Lighthouses don’t go running all over an island looking for boats to save;

they just stand there shining. – Anne Lamott

I was surprised to see her checkout lane was nearly empty, as it’s often full.  I quickly jumped in although I had no pressing needs.  She was talking with the customer ahead of me, an older woman who was digging through her purse for God-knows what.  The purse was huge, the typical kind filled with little pieces of crumpled paper and various plastic cards held together by rubber bands. 

I overheard bits of their conversation as I loaded my few items onto the belt and then stood staring somewhat obviously and impatiently at the purse.  I absentmindedly wondered how one’s purse gets to be like that. 

The talk was of a diagnosis and surgery delayed.  Possible cancer on the customer’s part and the cashier moved the conversation easily between jovial joking and caring concern. 

“Where is it, in your lungs?” she asked. 

“No,” the customer replied leaning in closer over the conveyor, “my uterus.” 

Without missing a beat the cashier responded, “But you don’t smoke there!”

They burst into peals of laughter over the shared joke, then the conversation moved on to wondering how long she would have to wait for test results and concluded with the adage that “no news is good news.”      

*  *  *  *  *

Grocery shopping can be a stressful experience for a mother of young children.  By the time we get to the checkout lane, I’m often nervous as the sand in my hourglass quickly shifts from patience and obedience toward anxiety (on my part) and melt-downs (on the kids’ part).   I’ve often picked Joyce’s* lane, not only because she’s fast, but because she’s caring.  I don’t think I’ve ever been through her lane without her making a kind comment, asking a question about one of my often fussing children, or offering a sticker to each of them.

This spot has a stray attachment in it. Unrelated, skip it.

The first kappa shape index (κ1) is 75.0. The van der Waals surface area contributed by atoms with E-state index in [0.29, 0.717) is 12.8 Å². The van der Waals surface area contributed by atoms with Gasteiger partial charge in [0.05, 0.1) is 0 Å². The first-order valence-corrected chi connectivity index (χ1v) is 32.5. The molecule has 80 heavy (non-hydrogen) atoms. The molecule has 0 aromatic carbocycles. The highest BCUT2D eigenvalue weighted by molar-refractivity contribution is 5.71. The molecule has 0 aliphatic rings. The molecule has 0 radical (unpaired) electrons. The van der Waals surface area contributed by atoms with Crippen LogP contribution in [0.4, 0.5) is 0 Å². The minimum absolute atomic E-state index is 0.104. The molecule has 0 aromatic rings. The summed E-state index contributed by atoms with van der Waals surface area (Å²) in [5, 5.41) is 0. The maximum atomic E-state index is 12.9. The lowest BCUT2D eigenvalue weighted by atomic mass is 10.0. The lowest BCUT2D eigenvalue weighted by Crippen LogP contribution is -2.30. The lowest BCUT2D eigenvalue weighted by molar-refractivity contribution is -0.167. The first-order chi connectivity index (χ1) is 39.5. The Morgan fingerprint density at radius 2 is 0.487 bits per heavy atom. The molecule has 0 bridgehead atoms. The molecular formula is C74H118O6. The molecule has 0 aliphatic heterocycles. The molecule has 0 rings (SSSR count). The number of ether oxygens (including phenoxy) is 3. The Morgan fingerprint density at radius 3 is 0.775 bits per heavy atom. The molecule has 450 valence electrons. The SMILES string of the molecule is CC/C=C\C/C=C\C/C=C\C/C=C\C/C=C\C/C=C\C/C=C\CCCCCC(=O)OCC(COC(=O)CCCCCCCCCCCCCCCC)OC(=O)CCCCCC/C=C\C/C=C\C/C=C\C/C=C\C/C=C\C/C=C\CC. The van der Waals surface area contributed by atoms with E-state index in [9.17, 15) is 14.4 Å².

I told her this once, how I sought her out in the checkout lanes, and she told me she hears that a lot from customers; that the elderly and infirmed, those with disabilities of all sorts, seek her out.  I’ve had glimpses of what grocery shopping might feel like for those with disabilities during times when my back has gone out or near the end of my pregnancy with the twins.  In these times the idea of walking from one end of the grocery store to the other, much less waiting in line to checkout, was nearly overwhelming.  When just getting to the store is a challenge, finding a quick and caring cashier can make a world of difference.  

I could tell Joyce was a little embarrassed, seeing that I overheard her off-color uterus joke.  As if to ease my possible discomfort, she went on to tell me that she’d worked at this store for nine years and in doing-so she’d learned a lot of things about people and found that sometimes a well-timed joke is exactly what’s needed.  She told me she used to keep a journal about the people she meets, minus their names, just their stories and then she said, “Someone could write a book just standing here.”  I told her she should start a blog and she looked at me with embarrassment saying, “I don’t have a computer,” then, “What’s a blog?”  I tell her it’s like an on-line journal that everyone can read.  Conversation shifts then as my groceries are bagged and she moves on to joking with the elderly couple in line behind me.  Laughing again and caring. 

*  *  *  *  *

Joyce’s one of those people who shines.  It’s such a blessing for me to see her there in what’s clearly not an easy or well-paid profession.  I’ve worked many similar jobs without really putting my heart, my self into them because I was embarrassed or thought the work was somehow beneath me.  But Joyce brings her whole heart to her life, where it is, and by doing so creates a ministry out of her gifts of efficiency and compassion, her willingness to see and respond, to be moved by the circumstances of those in front of her. 

Matthew tells us, “When he [Jesus] saw the crowds, he had compassion for them, because they were harassed and helpless, like sheep without a shepherd.  Then he said to his disciples, ‘The harvest is plentiful, but the laborers are few; therefore ask the Lord of the harvest to send out laborers into his harvest (9:36-7).”

I don’t know if Joyce is a follower of Christ, but I see her reflecting Christ in the way she continues to “see the crowds” and have compassion for them.  Here’s hoping that we might each do the same today and everyday, wherever we find ourselves, by the grace of God.

So here’s what I want you to do, God helping you: Take your everyday, ordinary life—your sleeping, eating, going-to-work, and walking-around life—and place it before God as an offering. (Romans 12:1 The Message)

Maybe you’ve noticed someone who “shines” in their everyday ordinary life?  If so, I’d love to hear about it.  Please feel free to comment here or join the conversation over at A Field Of Wild Flowers on Facebook.

* not her real name!

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